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Holy Family Festival Is A Hit

The 7th annual Parish of the Holy Family Festival went off without a hitch and lit up the night sky on Fordham Avenue in Hicksville last week. Thousands of community members came and joined in the festivities.  

This year’s theme was the 1964-1965 World’s Fair that took place in Queens. Volunteer coordinator and 28-year member of the congregation Mary White said “We are having this festival to raise money and to offset the expenditures of the school and the church. Last year we had a record breaking 10,000 people attend and while all the numbers are not in yet, we are doing very well this time around too. The turnout has been great because the weather has been so cooperative.”

There were rides, live music, face painting, a beer and wine garden, and even a mini casino where adult patrons could go to have a chance at winning it big. Gerry Gagliano of Hicksville tried his luck at the color roulette and said “My son is out riding all the rides and I’m in here trying to win some bucks. So far I won three dollars but I lost 11.” When asked if he was having a good time despite losing money Gagliano said with a smile on his face, “Oh yeah, you better believe it.”

Volunteer Jennifer Sheehan of Hicksville brought along her two daughters and their friend and said “My kids are having a great time. They are about to get on The Happy Swing Ride. The festival is a really positive thing for the community and I volunteer here every year.”

Hicksville's Theodore Davidson won a giant stuffed bear for his girlfriend Carla Villon. Villon said “I feel fantastic here! This carnival is a lot of fun." Davidson added, “It’s great for the kids.”

One of the best selling foods at the festival was the Belgian waffles which were fittingly introduced to Americans at the 1964-1965 World’s Fair. Delfina Wood of Levittown was serving them up to hungry festival goers and said “The smell of these waffles is delicious. They have been selling like hotcakes. I am going to eat some with my friends later tonight.”

Bartender Pete Ciorciari was amazed at the success of the festival and said “We set a record on Friday night for gross receipts at the bar and that speaks for itself.”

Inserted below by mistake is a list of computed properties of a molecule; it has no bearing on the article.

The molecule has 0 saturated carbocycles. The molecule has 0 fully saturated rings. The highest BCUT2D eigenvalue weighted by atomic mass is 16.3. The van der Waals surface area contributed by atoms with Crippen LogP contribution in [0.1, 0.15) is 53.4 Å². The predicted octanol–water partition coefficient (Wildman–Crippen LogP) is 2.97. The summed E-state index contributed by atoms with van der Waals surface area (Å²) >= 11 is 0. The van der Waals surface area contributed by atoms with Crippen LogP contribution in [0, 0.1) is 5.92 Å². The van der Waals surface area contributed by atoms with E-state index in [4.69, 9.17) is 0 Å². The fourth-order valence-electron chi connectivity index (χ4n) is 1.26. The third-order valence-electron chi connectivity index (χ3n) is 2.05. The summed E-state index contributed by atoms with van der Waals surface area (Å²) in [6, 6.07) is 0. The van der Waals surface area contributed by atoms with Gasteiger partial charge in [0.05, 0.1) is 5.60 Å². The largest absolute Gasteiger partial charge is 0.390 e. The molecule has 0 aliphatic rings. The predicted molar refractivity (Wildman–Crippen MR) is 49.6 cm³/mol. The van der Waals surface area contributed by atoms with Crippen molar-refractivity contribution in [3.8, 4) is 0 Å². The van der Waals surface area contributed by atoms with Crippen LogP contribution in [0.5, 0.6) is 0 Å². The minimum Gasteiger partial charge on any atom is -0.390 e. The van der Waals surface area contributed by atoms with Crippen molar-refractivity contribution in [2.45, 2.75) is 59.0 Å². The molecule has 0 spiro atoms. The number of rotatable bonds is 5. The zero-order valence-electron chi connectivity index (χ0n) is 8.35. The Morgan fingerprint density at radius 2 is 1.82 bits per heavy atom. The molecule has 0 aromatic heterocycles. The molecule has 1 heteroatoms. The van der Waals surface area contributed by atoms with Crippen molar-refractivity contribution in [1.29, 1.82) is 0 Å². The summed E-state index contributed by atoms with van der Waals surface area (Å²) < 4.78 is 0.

Lani Volino of Levittown came to the festival with her large group of friends. She said “This is great! I have Holy Family Pride. I like seeing family and friends here and making new friends here as well.” She added “I can’t wait to go on the Ferris wheel!”

The ultimate prize was The Holy Family Festival Raffle which cost $50 to enter. Annmarie Hawkins of Hicksville won $2,500, Maureen and Brian Sacco of Levittown won $3,000, John and Mary Scafura of Hicksville won $5,000 and the grand prize went to Nick Brigandi of Hicksville who won $10,000. All proceeds received by the church festival went to help the well being of the church.

News

A group of like-minded local residents banded together and saved more than 200 area trees from the chopping block — for now.

A state judge ordered Nassau County and the Department of Public Works to stop cutting down trees along South Oyster Bay Road, granting a temporary restraining order to a group of residents spearheading an effort to save the trees.

State Supreme Court Judge Antonio Brandveen scheduled a hearing on Thursday, Oct. 16 for the county to address complaints from residents, in particular a group called Operation STOMP (Save Trees Over More Pavement) founded by Hicksville native Tanya Lukasik.The Public Works department had planned to removed more than 200 30-foot trees in communities ranging from Plainview, Bethpage, Hicksville and Syosset.

For the past 16 years, Lucia Simon has walked from her home in Hicksville to her job at the Hicksville Public Library. She enjoys her job as a librarian and says that the staff has become like family to her. But for the past three years, Simon and 56 fellow co-workers have been frustrated at what she says is the library’s board refusal to negotiate a fair contract.  

“We have had no contract in three years. They refuse to bargain with us. Every time they come back to us it’s not fair,” says Simon.

However, the board of trustees disagree, saying that it has made a “fair offer.”


Sports

The Girls Varsity soccer team, in honor of Breast Cancer Awareness Month, wore pink uniforms and pink socks in their game on Oct. 8 against MacArthur whom they defeated 1-0. The girls and boys soccer programs at Hicksville High School are selling pink ribbon car magnets with a soccer ball and HHS on it with the words “Kick Cancer” on the ribbon. All the money raised will go to the Sarah Grace Foundation, which is a local foundation trying to beat pediatric cancer. The players plan to raise $1,000 for this organization

— From Hicksville High School

Hicksville native progressing through Mets system

The Mets minor league system is enjoying a rare period of prosperity. For years, it was barren due to trading off high-ceiling players for major leaguers, or neglecting the draft in favor of the free agent market. Since General Manager Sandy Alderson took over, the organization has reversed course and put a much greater emphasis on player development. During his second-to-last season, however, former GM Omar Minaya took a chance and drafted a local catcher, Cam Maron, out of Hicksville High School in the 34th round.


Calendar

Board of Education Meeting

October 22

Oktoberfest

October 25-26

Pancake Breakfast

October 26



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1959: The Year The Music Stopped Playing
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